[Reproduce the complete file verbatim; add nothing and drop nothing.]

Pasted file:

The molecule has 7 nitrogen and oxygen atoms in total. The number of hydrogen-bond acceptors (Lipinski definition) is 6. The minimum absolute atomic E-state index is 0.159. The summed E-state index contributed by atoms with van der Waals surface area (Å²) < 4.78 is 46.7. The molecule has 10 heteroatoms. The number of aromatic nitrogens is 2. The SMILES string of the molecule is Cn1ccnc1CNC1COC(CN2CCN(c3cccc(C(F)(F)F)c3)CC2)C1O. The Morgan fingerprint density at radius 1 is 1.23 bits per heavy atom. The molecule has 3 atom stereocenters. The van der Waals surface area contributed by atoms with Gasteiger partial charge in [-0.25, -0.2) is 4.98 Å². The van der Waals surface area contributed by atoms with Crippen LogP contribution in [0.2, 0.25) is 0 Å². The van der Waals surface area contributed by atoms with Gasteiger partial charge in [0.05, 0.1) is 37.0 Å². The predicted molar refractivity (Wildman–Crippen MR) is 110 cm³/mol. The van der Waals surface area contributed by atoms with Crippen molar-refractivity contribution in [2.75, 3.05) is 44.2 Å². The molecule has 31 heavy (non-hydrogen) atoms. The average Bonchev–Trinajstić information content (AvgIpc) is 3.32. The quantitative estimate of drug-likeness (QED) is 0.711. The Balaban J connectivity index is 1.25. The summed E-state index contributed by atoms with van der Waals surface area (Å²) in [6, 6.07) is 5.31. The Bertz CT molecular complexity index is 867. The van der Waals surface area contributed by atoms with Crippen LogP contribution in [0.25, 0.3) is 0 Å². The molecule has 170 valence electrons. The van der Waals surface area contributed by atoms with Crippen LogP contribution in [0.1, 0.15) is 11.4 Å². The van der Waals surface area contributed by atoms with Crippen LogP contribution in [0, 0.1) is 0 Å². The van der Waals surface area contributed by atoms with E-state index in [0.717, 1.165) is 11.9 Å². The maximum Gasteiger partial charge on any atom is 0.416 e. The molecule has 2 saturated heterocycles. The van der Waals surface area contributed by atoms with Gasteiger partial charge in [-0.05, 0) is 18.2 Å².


The molecule has 7 nitrogen and oxygen atoms in total. The number of hydrogen-bond acceptors (Lipinski definition) is 6. The minimum absolute atomic E-state index is 0.159. The summed E-state index contributed by atoms with van der Waals surface area (Å²) < 4.78 is 46.7. The molecule has 10 heteroatoms. The number of aromatic nitrogens is 2. The SMILES string of the molecule is Cn1ccnc1CNC1COC(CN2CCN(c3cccc(C(F)(F)F)c3)CC2)C1O. The Morgan fingerprint density at radius 1 is 1.23 bits per heavy atom. The molecule has 3 atom stereocenters. The van der Waals surface area contributed by atoms with Gasteiger partial charge in [-0.25, -0.2) is 4.98 Å². The van der Waals surface area contributed by atoms with Crippen LogP contribution in [0.2, 0.25) is 0 Å². The van der Waals surface area contributed by atoms with Gasteiger partial charge in [0.05, 0.1) is 37.0 Å². The predicted molar refractivity (Wildman–Crippen MR) is 110 cm³/mol. The van der Waals surface area contributed by atoms with Crippen molar-refractivity contribution in [2.75, 3.05) is 44.2 Å². The molecule has 31 heavy (non-hydrogen) atoms. The average Bonchev–Trinajstić information content (AvgIpc) is 3.32. The quantitative estimate of drug-likeness (QED) is 0.711. The Balaban J connectivity index is 1.25. The summed E-state index contributed by atoms with van der Waals surface area (Å²) in [6, 6.07) is 5.31. The Bertz CT molecular complexity index is 867. The van der Waals surface area contributed by atoms with Crippen LogP contribution in [0.25, 0.3) is 0 Å². The molecule has 170 valence electrons. The van der Waals surface area contributed by atoms with Crippen LogP contribution in [0.1, 0.15) is 11.4 Å². The van der Waals surface area contributed by atoms with Crippen LogP contribution in [0, 0.1) is 0 Å². The van der Waals surface area contributed by atoms with E-state index in [0.717, 1.165) is 11.9 Å². The maximum Gasteiger partial charge on any atom is 0.416 e. The molecule has 2 saturated heterocycles. The van der Waals surface area contributed by atoms with Gasteiger partial charge in [-0.05, 0) is 18.2 Å².